Dozens of people have been arrested and charged by police for participating in a criminal group, many of whom are parents with young children with no prior criminal record.
Almost 40 people have been arrested in the Western and South Western suburbs of Sydney in recent months, in relation to an alleged day-care fraud ring which defrauded the government of $4 million.
Police have described the operation as “more disciplined than an outlaw motorcycle gang”, alleging it was set up in 2014 with the intention of defrauding the Federal Government’s child care subsidy.
Lubna Al-Hashimy was arrested earlier this week. She is the wife of Alee Farmann, the alleged mastermind behind the operation who was one of 17 people charged in May over their roles in the alleged fraudulent family day care business.
16 mothers have also be arrested for allegedly giving their children’s identities to be used by Red Roses Family Day Care Pty Ltd, a company said to be masquerading as a day-care company.
Fake child care business
Police allege the business was phony from the ground up, that it created false staff timesheets and rostering, mock children’s play areas and advertised using photographs of children who were never actually in care to fraudulently claim benefits.
They allege that children were even posed at a mocked-up child care facility during government inspections.
Under the Federal Government scheme, a subsidy is paid directly to home day-care providers to be passed on to families as a fee reduction. Families then make a co-contribution to their fees by paying the provider the gap payment – that is, the ‘difference’ between the fee charged and the subsidy amount. Police say that in the Red Roses network, parents operating fake home day-care centres would allegedly provide their own children’s identities to be lodged on the books of another facility and vice-versa, despite none of their children ever being cared for by the other.
Subsidies were then allegedly paid back to the business and filtered down through the syndicate, amounting to $4 million in 10 months. One property claimed to be caring for 50 children at a time, when it was in fact a small garage that was without electricity for 22 days earlier this year.
Alee Farmann, the registered director of the business was taking home a salary of about $30,000 a fortnight that he used to purchase luxury cars and real estate. In May, he was charged with directing a criminal group. He is on bail and will next appear at Liverpool Local Court later this month.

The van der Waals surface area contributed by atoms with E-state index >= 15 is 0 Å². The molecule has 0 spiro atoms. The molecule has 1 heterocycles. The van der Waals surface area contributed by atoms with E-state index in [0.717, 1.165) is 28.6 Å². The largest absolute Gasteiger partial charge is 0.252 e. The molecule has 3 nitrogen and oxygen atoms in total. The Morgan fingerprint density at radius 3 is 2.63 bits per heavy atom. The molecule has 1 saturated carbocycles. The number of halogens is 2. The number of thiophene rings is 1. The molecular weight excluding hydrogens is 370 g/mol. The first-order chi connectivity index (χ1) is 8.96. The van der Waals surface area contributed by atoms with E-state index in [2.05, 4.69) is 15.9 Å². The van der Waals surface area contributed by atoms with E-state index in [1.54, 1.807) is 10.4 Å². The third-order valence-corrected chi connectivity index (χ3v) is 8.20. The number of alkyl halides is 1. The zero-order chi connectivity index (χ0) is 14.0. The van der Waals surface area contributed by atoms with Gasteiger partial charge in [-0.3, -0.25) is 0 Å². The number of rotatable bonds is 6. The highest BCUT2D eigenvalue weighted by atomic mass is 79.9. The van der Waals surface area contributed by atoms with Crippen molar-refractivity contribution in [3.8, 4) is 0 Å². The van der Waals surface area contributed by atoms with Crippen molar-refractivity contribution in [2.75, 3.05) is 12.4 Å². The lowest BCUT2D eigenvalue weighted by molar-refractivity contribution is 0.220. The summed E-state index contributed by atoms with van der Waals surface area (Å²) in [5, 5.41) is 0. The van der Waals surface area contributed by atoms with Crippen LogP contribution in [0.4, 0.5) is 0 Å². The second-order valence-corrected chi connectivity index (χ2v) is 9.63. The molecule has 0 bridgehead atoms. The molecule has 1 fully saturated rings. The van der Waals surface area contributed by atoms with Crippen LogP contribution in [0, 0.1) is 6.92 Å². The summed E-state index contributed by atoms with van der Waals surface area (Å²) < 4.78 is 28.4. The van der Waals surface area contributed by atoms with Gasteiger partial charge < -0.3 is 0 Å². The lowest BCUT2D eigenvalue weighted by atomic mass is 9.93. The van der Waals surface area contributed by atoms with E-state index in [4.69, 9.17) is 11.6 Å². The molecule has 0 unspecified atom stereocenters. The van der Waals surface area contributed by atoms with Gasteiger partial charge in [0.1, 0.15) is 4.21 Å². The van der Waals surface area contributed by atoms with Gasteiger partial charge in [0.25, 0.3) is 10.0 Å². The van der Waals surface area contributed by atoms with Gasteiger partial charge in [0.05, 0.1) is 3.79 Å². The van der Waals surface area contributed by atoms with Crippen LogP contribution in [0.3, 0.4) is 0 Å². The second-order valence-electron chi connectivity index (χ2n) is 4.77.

His wife, Lubna Al-Hashimy, also been charged with directing a criminal group and a number of other women who allegedly provided their children’s identities to the syndicate have been charged with participating in a criminal group. None have entered a plea.
Section 93T of the Crimes Act 1900 makes it an offence punishable by up to five years in prison for a person to participate in a criminal group while they:
- knew, or ought reasonably have known, it was a criminal group, and
- knew, or ought reasonably have known, that their participation in that group contributed to the occurrence of any criminal activity.
The maximum penalty increases to 10 years in prison where a person participated in a criminal group by directing any of the activities of the group.
The same maximum applies to a person who assault another or destroys or damages their property or threatens to do so, intending, by that action, to participate in the criminal activity of a criminal group.
The maximum increases to 14 years where a person assaults a law enforcement officer while he or she is in the execution of their duty, intending by that action to participate in any criminal activity of a criminal group.
And the maximum is 15 years where a participant’s activities are organised and on-going, and they direct any of the activities of the group knowing it is a criminal group, and knowing, or being reckless as to whether, his or her participation contributes to the occurrence of any criminal activity.
What is a ‘criminal group’?
Section 93S of the Crimes Act defines a ‘criminal group’ as 3 or more people who have as their objective:
- Obtaining material benefits from conduct that constitutes a serious indictable offence (offence carrying a maximum penalty of more than 5 years), or
- Obtaining material benefits from conduct engaged in outside New South Wales (including outside Australia) that, if it occurred in New South Wales, would constitute a serious indictable offence, or
- Committing serious violence offences, or
- Engaging in conduct outside New South Wales (including outside Australia) that, if it occurred in New South Wales, would constitute a serious violence offence.
Many of the people who have been charged by police are parents with no criminal histories, who allegedly handed over the Centrelink Customer Reference Numbers in exchange for cash payments, in circumstances where those numbers were used to facilitate the criminal activity.